NIOSH: Coffee Workers May Be at Risk for Lung Disease
Recent NIOSH research indicates that workers at coffee processing facilities may be at risk for lung disease caused by occupational exposure to diacetyl and 2,3-pentanedione, volatile organic compounds that are naturally produced and released when coffee beans are roasted and when coffee is ground. Diacetyl and 2,3-pentanedione are also produced by chemical manufacturers to be used as ingredients in flavorings for some food products such as microwave popcorn, bakery mixes, and flavored coffee. The lung disease obliterative bronchiolitis, previously identified in workers in the flavoring manufacturing and microwave popcorn industries, was recently diagnosed in five employees who had worked at a coffee processing facility that roasted, ground, and flavored coffee. NIOSH found elevated levels of diacetyl and 2,3-pentanedione in the air of the facility, and current employees reported respiratory symptoms consistent with undiagnosed lung disease.
The lung disease obliterative bronchiolitis was recently diagnosed in five employees who had worked at a coffee processing facility that roasted, ground, and flavored coffee.
“When we looked at the mean 2,3-pentanedione and diacetyl personal air samples by job title, we found the concentrations were highest for employees in the flavoring room and unflavored grinding packaging room,” says Rachel L. Bailey, DO, MPH, a medical officer in the NIOSH Respiratory Health Division. Among the workers who had high exposures were the mixers, flavoring specialists, packers, and the operators of grinding and packaging machines, Bailey says. NIOSH has 11 ongoing health hazard evaluations of coffee processing facilities. Bailey notes that NIOSH staff will collect both area and personal air samples, and perform task-based air sampling during roasting, grinding, and other tasks. Workers at these facilities will also complete health questionnaires to determine whether they are experiencing respiratory symptoms. NIOSH will also administer breathing tests to assess lung function. “Many workplace interventions that we’ve recommended in the flavoring industry and the microwave popcorn industry, such as isolation, using local exhaust, general ventilation, and respiratory protection, might be useful in the coffee processing industry,” Bailey says. In July, NIOSH released guidance to reduce workers’ exposures to diacetyl and 2,3-pentanedione. The agency has also developed a Web page for coffee processing facilities that includes interim recommendations, including air sampling to detect and measure potential concentrations of the chemicals. NIOSH has proposed a recommended exposure limit (REL) of 5 ppb for diacetyl and 9.3 ppb for 2,3-pentanedione as a time-weighted average (TWA) for up to 8 hours per day during a 40-hour workweek. For comparison, ACGIH’s threshold limit value (TLV) for diacetyl is two times higher than the proposed REL: 0.01 ppm TWA, or 10 ppb TWA. Because the proposed RELs are so low, NIOSH is interested in identifying and using sensors or technologies that can capture these low levels to help researchers understand peak exposures, says AIHA member Ryan F. LeBouf, PhD, CIH, a research industrial hygienist in the NIOSH Respiratory Health Division. “It’s also important to look at other techniques for sampling flavorings,” LeBouf says. “One thing we’ve been doing is using evacuated canisters to sample whole air. Instead of using a sorbent and drawing air across the sorbent, you just collect your air into a canister and take it back to the lab and analyze it. It’s a lot easier in the field, and all the onus of analysis is on the laboratory staff.” LeBouf is working on a draft method for the canisters to be published in the NIOSH Manual of Analytical Methods.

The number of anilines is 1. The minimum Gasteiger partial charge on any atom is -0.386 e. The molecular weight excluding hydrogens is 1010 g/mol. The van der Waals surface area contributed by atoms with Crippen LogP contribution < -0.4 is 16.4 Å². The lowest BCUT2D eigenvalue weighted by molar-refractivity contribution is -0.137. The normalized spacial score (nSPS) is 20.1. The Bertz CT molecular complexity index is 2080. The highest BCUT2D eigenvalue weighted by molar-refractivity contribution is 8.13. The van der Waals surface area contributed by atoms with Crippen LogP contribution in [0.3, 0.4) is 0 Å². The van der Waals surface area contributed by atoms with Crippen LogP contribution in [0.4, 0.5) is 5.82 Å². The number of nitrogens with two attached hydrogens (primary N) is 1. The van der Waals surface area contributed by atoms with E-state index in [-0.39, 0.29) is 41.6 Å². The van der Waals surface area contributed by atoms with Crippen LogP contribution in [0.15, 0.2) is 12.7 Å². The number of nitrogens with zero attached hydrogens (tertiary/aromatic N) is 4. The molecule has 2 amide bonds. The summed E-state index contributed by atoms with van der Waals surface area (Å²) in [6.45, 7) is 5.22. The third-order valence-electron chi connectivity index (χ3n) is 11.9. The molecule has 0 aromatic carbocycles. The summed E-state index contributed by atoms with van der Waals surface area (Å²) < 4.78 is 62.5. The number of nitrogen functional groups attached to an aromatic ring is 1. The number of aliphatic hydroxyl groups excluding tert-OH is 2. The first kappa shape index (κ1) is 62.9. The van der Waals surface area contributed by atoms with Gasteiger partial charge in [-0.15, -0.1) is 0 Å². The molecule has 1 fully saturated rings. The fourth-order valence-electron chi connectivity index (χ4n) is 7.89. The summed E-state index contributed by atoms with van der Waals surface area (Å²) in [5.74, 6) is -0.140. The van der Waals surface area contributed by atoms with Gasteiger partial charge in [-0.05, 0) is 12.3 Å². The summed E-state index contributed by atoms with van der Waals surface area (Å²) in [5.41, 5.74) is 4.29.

An Interview with Rachel Bailey and Ryan LeBouf: see the sidebar at the end of this article.